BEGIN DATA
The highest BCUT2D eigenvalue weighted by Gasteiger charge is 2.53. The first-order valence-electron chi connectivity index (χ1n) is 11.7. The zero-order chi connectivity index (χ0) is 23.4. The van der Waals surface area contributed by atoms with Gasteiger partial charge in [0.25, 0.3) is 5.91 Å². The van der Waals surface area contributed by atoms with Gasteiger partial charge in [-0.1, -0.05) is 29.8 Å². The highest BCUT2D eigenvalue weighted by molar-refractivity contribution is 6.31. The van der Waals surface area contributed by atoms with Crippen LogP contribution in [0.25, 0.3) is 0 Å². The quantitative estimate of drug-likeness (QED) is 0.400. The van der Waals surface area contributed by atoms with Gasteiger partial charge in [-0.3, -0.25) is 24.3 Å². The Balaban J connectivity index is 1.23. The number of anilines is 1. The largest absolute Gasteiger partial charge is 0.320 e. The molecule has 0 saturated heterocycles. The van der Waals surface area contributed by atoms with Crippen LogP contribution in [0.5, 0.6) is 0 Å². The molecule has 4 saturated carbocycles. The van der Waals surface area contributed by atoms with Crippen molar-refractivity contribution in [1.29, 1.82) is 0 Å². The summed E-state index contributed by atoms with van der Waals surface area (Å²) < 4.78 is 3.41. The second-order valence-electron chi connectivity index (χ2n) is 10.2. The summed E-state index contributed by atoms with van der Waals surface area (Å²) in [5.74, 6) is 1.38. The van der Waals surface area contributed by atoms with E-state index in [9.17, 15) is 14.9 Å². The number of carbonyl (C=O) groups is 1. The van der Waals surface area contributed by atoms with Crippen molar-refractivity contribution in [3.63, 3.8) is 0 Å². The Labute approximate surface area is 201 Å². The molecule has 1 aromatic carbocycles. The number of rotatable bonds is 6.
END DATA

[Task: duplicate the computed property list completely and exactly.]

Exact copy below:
The highest BCUT2D eigenvalue weighted by Gasteiger charge is 2.53. The first-order valence-electron chi connectivity index (χ1n) is 11.7. The zero-order chi connectivity index (χ0) is 23.4. The van der Waals surface area contributed by atoms with Gasteiger partial charge in [0.25, 0.3) is 5.91 Å². The van der Waals surface area contributed by atoms with Gasteiger partial charge in [-0.1, -0.05) is 29.8 Å². The highest BCUT2D eigenvalue weighted by molar-refractivity contribution is 6.31. The van der Waals surface area contributed by atoms with Crippen LogP contribution in [0.25, 0.3) is 0 Å². The quantitative estimate of drug-likeness (QED) is 0.400. The van der Waals surface area contributed by atoms with Gasteiger partial charge in [-0.3, -0.25) is 24.3 Å². The Balaban J connectivity index is 1.23. The number of anilines is 1. The largest absolute Gasteiger partial charge is 0.320 e. The molecule has 0 saturated heterocycles. The van der Waals surface area contributed by atoms with Crippen LogP contribution in [0.5, 0.6) is 0 Å². The molecule has 4 saturated carbocycles. The van der Waals surface area contributed by atoms with Crippen molar-refractivity contribution in [1.29, 1.82) is 0 Å². The summed E-state index contributed by atoms with van der Waals surface area (Å²) < 4.78 is 3.41. The second-order valence-electron chi connectivity index (χ2n) is 10.2. The summed E-state index contributed by atoms with van der Waals surface area (Å²) in [5.74, 6) is 1.38. The van der Waals surface area contributed by atoms with E-state index in [9.17, 15) is 14.9 Å². The number of carbonyl (C=O) groups is 1. The van der Waals surface area contributed by atoms with Crippen molar-refractivity contribution in [3.63, 3.8) is 0 Å². The Labute approximate surface area is 201 Å². The molecule has 1 aromatic carbocycles. The number of rotatable bonds is 6.